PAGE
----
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BEARS: Wims continues to shine

August 7, 2018

BOURBONNAIS — Sure, all of rookie WR Javon Wims’ seven catches and 89 yards Thursday night came in the second half of a preseason opener, but for the Bears’ seventh-round pick looking to earn a spot at a crowded position, it was an auspicious debut.

Wims was the leading receiver for a Georgia team that played for the national championship last season, and he established himself in the SEC as a receiver with impressive ball skills who could use his size, leaping ability and physicality to go up and win 50-50 balls. At 6-foot-4 and 215 pounds, Wims caught 45 passes for 720 yards, a 16-yard average, and seven touchdowns in 2017.

But, lacking ideal speed (4.53 40-yard dash at the combine) and quickness, he went unclaimed until the 224th selection in the draft.

He says he’s over the snub — sort of.

“I was just blessed with the fact that I was able to get called and I landed here and the organization believed in me,” Wims said. “That’s always a blessing. I have that chip on my shoulder, but it’s a healthy thing. I want to go out here and prove people wrong.”

Bears WR coach Mike Furrey, who played eight seasons in the NFL, said Wims initially had some problems transitioning from the college game to the NFL, but his performance last week against the Ravens was an indication of his progress.

“I thought he struggled for a couple weeks,” Furrey said. “He’s trying to learn how to play at this level. The game helped him, and it gave him some confidence as far as learning how to play low. He [previously] played very high because, in college, he was able to dominate smaller guys with his size. He could open up his chest and big-body people — here, you can’t.”

Bears No. 3 QB Tyler Bray, who threw all the passes Wims caught against the Ravens, said he’s an inviting target because of his size, but he also is impressed with other facets of his game.

“He’s pretty smart; he gets football,” Bray said. “He understands leverage. He understands if a DB lines up outside, he can get his leverage and come back inside, so he understands the game.”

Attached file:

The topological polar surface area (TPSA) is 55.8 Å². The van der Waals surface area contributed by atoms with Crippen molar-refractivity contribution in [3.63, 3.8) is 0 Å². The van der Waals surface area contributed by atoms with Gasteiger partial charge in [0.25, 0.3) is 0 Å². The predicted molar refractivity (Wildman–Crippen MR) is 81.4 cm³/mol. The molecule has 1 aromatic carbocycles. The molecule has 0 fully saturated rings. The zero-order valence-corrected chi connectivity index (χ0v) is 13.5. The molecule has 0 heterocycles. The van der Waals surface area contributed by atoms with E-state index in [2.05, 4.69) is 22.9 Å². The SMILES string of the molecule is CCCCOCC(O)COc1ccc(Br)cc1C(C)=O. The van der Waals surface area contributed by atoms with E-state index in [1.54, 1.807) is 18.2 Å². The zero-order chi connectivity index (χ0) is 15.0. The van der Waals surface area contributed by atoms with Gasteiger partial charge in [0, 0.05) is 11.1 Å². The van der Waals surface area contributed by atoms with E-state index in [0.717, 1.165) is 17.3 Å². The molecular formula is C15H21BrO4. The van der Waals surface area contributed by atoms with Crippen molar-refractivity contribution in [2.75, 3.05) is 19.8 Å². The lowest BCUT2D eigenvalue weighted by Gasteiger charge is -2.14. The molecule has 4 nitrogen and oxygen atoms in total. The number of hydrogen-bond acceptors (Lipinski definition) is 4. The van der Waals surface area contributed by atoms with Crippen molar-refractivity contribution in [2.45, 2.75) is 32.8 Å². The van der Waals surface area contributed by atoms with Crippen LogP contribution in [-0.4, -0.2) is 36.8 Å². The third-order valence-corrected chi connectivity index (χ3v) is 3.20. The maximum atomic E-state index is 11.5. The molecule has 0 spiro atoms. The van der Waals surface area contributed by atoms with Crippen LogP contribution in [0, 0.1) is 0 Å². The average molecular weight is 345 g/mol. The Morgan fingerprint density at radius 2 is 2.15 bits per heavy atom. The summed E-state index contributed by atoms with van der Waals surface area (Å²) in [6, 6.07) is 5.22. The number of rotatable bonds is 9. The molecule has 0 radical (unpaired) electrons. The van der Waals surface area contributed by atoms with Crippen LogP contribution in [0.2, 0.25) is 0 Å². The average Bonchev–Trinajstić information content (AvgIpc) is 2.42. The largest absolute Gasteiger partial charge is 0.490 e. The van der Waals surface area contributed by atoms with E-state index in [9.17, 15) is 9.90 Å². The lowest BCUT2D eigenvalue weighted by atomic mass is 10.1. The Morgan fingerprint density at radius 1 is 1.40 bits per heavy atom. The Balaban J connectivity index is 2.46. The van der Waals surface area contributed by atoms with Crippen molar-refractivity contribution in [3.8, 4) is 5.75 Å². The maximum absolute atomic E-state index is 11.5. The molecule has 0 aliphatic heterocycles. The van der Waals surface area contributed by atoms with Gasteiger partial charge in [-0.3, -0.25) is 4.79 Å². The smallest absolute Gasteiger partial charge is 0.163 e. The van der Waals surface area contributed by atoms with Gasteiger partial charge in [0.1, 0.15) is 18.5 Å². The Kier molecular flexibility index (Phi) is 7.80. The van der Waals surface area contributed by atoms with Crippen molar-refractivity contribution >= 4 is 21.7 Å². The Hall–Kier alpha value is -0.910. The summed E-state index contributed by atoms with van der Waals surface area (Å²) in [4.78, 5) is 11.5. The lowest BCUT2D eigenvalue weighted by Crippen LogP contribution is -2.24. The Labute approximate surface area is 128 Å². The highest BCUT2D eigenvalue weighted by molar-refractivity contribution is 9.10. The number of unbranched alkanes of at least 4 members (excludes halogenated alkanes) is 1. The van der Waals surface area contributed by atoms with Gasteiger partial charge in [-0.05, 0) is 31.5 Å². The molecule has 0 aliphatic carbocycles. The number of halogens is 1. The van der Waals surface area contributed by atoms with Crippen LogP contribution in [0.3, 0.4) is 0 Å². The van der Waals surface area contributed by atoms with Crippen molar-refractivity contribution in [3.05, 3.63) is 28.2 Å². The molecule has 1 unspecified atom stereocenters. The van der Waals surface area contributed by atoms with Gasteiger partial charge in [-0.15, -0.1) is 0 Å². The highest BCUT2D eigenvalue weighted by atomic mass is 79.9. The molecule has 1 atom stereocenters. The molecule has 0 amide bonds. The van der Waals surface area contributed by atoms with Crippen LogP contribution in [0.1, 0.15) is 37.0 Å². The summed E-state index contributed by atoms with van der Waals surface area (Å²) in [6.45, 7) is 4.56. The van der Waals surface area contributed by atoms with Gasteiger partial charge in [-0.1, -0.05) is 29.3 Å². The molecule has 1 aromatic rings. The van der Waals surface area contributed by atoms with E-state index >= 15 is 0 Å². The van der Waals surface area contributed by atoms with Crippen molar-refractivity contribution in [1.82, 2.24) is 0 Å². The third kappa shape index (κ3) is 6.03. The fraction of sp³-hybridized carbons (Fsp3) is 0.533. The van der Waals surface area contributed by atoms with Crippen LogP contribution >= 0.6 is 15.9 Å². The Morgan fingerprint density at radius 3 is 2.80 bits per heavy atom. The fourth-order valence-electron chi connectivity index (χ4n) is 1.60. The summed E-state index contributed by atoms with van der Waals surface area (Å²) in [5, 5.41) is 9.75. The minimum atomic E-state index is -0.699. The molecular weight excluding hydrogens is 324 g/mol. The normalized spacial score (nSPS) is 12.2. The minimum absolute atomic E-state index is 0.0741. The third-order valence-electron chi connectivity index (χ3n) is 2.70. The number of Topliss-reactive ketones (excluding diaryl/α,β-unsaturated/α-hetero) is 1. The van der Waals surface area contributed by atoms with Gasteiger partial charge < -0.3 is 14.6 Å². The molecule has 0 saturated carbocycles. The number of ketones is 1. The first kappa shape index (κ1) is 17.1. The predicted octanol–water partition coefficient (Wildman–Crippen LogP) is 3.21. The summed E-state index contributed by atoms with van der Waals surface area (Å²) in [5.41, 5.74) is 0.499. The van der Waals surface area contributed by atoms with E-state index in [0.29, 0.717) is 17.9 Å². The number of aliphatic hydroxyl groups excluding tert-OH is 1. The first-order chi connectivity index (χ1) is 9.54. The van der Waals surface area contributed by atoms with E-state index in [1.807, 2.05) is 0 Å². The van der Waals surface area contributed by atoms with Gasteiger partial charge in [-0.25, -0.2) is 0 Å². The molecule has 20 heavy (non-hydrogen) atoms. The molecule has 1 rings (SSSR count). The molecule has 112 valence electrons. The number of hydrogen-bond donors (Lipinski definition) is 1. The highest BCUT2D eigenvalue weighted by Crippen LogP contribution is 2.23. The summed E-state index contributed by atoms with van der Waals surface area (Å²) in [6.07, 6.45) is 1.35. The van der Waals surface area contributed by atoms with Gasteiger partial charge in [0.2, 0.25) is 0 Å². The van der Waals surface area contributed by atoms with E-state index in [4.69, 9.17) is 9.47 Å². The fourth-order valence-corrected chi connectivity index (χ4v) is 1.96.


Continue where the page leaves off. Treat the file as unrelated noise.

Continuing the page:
With the Bears’ top four wide receivers sitting out the Hall of Fame Game, Wims got his opportunities, and the former high school basketball star from Miami, Fla., tried to demonstrate he’s more than a guy who can come down with a jump ball.

“He had some work on the inside during the game, and when you play on the inside, you’re going to get a lot more press [coverage] than usual,” Nagy said. “He did a good job with that. He did a good job using his size, and he also did a good job using his release moves, so that was a positive.”

There’s more work to be done. Wims has made some impressive catches in camp, but he also has had some bad drops.

“In regards to some details, he had some sloppy routes, too,” Nagy said of his first game. “The numbers speak for what he did catching the ball, but there’s going to be some places he could get better.”

Wims appreciates the versatility he’ll be able to demonstrate in Nagy’s offense, which relies on all the receivers being able to line up in different spots.

“The great thing about this offense is that all receivers have got to know all positions,” Wims said. “Everybody. You kind of have got to be positionless and just be plugged in at [different] spots. This offense allows [you] to showcase that.”

Furrey believes the lowly draft pick can take advantage of those opportunities.

“He’s learning how to play the [complete] game as a wideout, not just the guy that takes off and gets back-shoulder balls and go balls,” Furrey said. “It’s [also] slant routes, in routes, 20-yard in routes. It’s all the little things that come with an NFL offense. It was a huge transition for him, [but] we’re excited about what he did in the game, and now he’ll continue to improve.”

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